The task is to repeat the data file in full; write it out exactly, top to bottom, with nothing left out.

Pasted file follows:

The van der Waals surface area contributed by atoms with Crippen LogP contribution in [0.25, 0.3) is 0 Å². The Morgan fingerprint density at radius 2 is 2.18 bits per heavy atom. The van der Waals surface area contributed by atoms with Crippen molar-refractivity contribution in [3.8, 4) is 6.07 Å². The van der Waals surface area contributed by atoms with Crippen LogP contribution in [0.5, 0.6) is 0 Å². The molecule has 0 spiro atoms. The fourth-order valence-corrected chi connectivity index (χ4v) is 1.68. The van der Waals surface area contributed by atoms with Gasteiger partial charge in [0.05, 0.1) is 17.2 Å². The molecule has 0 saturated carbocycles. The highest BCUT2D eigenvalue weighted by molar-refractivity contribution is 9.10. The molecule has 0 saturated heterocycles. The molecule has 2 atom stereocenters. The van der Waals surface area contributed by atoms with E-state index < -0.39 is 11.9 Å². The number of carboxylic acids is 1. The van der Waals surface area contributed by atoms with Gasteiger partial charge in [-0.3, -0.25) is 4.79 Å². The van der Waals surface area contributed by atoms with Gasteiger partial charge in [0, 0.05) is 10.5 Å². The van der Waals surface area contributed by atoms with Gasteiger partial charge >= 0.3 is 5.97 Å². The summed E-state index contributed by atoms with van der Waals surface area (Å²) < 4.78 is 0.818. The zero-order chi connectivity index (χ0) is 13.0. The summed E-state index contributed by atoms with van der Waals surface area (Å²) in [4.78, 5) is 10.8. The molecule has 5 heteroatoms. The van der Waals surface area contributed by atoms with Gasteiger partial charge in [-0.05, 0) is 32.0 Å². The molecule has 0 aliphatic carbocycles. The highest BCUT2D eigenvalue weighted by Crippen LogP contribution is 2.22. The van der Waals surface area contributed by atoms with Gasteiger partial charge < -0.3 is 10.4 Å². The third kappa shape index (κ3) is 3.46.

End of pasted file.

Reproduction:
The van der Waals surface area contributed by atoms with Crippen LogP contribution in [0.25, 0.3) is 0 Å². The Morgan fingerprint density at radius 2 is 2.18 bits per heavy atom. The van der Waals surface area contributed by atoms with Crippen molar-refractivity contribution in [3.8, 4) is 6.07 Å². The van der Waals surface area contributed by atoms with Crippen LogP contribution in [0.5, 0.6) is 0 Å². The molecule has 0 spiro atoms. The fourth-order valence-corrected chi connectivity index (χ4v) is 1.68. The van der Waals surface area contributed by atoms with Gasteiger partial charge in [0.05, 0.1) is 17.2 Å². The molecule has 0 saturated carbocycles. The highest BCUT2D eigenvalue weighted by molar-refractivity contribution is 9.10. The molecule has 0 saturated heterocycles. The molecule has 2 atom stereocenters. The van der Waals surface area contributed by atoms with E-state index < -0.39 is 11.9 Å². The number of carboxylic acids is 1. The van der Waals surface area contributed by atoms with Gasteiger partial charge in [-0.3, -0.25) is 4.79 Å². The van der Waals surface area contributed by atoms with Gasteiger partial charge in [0, 0.05) is 10.5 Å². The van der Waals surface area contributed by atoms with Gasteiger partial charge >= 0.3 is 5.97 Å². The summed E-state index contributed by atoms with van der Waals surface area (Å²) < 4.78 is 0.818. The zero-order chi connectivity index (χ0) is 13.0. The summed E-state index contributed by atoms with van der Waals surface area (Å²) in [4.78, 5) is 10.8. The molecule has 5 heteroatoms. The van der Waals surface area contributed by atoms with Gasteiger partial charge in [-0.05, 0) is 32.0 Å². The molecule has 0 aliphatic carbocycles. The highest BCUT2D eigenvalue weighted by Crippen LogP contribution is 2.22. The van der Waals surface area contributed by atoms with Gasteiger partial charge < -0.3 is 10.4 Å². The third kappa shape index (κ3) is 3.46.